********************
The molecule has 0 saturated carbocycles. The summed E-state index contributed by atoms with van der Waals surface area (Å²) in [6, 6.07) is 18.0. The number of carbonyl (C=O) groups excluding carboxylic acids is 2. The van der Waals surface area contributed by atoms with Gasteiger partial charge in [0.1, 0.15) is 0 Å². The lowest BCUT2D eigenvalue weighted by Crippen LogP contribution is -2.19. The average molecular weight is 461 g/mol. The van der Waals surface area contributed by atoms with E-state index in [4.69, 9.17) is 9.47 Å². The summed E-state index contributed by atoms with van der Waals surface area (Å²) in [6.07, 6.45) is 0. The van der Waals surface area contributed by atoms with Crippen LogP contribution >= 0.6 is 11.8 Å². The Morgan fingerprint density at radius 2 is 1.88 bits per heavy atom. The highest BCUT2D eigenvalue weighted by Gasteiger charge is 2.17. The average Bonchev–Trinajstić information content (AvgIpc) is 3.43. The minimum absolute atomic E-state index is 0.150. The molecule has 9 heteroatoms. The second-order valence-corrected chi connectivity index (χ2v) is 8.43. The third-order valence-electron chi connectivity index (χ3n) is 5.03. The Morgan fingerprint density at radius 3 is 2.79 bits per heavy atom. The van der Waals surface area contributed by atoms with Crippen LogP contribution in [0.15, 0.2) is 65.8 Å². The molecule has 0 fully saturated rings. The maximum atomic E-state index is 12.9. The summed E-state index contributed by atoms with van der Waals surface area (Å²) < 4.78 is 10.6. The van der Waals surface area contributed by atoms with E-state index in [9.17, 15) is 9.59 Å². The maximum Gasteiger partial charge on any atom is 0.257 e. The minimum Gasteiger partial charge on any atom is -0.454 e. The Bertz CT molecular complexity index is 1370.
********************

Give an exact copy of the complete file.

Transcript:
The molecule has 0 saturated carbocycles. The summed E-state index contributed by atoms with van der Waals surface area (Å²) in [6, 6.07) is 18.0. The number of carbonyl (C=O) groups excluding carboxylic acids is 2. The van der Waals surface area contributed by atoms with Gasteiger partial charge in [0.1, 0.15) is 0 Å². The lowest BCUT2D eigenvalue weighted by Crippen LogP contribution is -2.19. The average molecular weight is 461 g/mol. The van der Waals surface area contributed by atoms with E-state index in [4.69, 9.17) is 9.47 Å². The summed E-state index contributed by atoms with van der Waals surface area (Å²) in [6.07, 6.45) is 0. The van der Waals surface area contributed by atoms with Crippen LogP contribution >= 0.6 is 11.8 Å². The Morgan fingerprint density at radius 2 is 1.88 bits per heavy atom. The highest BCUT2D eigenvalue weighted by Gasteiger charge is 2.17. The average Bonchev–Trinajstić information content (AvgIpc) is 3.43. The minimum absolute atomic E-state index is 0.150. The molecule has 9 heteroatoms. The second-order valence-corrected chi connectivity index (χ2v) is 8.43. The third-order valence-electron chi connectivity index (χ3n) is 5.03. The Morgan fingerprint density at radius 3 is 2.79 bits per heavy atom. The van der Waals surface area contributed by atoms with Crippen LogP contribution in [0.15, 0.2) is 65.8 Å². The molecule has 0 fully saturated rings. The maximum atomic E-state index is 12.9. The summed E-state index contributed by atoms with van der Waals surface area (Å²) < 4.78 is 10.6. The van der Waals surface area contributed by atoms with E-state index in [9.17, 15) is 9.59 Å². The maximum Gasteiger partial charge on any atom is 0.257 e. The minimum Gasteiger partial charge on any atom is -0.454 e. The Bertz CT molecular complexity index is 1370.